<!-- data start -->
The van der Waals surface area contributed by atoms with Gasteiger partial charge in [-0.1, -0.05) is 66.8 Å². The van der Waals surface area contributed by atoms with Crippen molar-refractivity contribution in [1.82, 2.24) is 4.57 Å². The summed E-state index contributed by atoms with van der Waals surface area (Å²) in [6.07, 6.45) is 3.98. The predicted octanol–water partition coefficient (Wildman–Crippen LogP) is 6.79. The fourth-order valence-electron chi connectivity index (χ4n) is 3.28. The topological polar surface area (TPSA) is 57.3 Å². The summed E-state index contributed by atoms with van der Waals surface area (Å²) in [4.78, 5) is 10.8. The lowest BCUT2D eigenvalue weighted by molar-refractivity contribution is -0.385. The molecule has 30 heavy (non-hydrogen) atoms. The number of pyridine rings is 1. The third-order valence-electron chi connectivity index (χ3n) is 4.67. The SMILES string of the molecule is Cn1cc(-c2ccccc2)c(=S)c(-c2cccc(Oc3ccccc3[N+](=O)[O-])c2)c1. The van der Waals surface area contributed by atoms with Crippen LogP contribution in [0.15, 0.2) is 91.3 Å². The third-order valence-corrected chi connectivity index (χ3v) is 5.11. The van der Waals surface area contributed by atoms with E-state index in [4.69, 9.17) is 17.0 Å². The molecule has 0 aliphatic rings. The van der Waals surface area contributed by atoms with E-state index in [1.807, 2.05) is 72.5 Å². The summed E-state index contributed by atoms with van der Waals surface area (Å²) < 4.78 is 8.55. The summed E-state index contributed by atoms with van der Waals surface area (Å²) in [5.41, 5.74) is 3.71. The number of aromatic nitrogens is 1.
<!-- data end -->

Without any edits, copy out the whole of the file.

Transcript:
The van der Waals surface area contributed by atoms with Gasteiger partial charge in [-0.1, -0.05) is 66.8 Å². The van der Waals surface area contributed by atoms with Crippen molar-refractivity contribution in [1.82, 2.24) is 4.57 Å². The summed E-state index contributed by atoms with van der Waals surface area (Å²) in [6.07, 6.45) is 3.98. The predicted octanol–water partition coefficient (Wildman–Crippen LogP) is 6.79. The fourth-order valence-electron chi connectivity index (χ4n) is 3.28. The topological polar surface area (TPSA) is 57.3 Å². The summed E-state index contributed by atoms with van der Waals surface area (Å²) in [4.78, 5) is 10.8. The lowest BCUT2D eigenvalue weighted by molar-refractivity contribution is -0.385. The molecule has 30 heavy (non-hydrogen) atoms. The number of pyridine rings is 1. The third-order valence-electron chi connectivity index (χ3n) is 4.67. The SMILES string of the molecule is Cn1cc(-c2ccccc2)c(=S)c(-c2cccc(Oc3ccccc3[N+](=O)[O-])c2)c1. The van der Waals surface area contributed by atoms with Crippen LogP contribution in [0.15, 0.2) is 91.3 Å². The third-order valence-corrected chi connectivity index (χ3v) is 5.11. The van der Waals surface area contributed by atoms with E-state index in [4.69, 9.17) is 17.0 Å². The molecule has 0 aliphatic rings. The van der Waals surface area contributed by atoms with E-state index in [1.807, 2.05) is 72.5 Å². The summed E-state index contributed by atoms with van der Waals surface area (Å²) < 4.78 is 8.55. The summed E-state index contributed by atoms with van der Waals surface area (Å²) in [5.41, 5.74) is 3.71. The number of aromatic nitrogens is 1.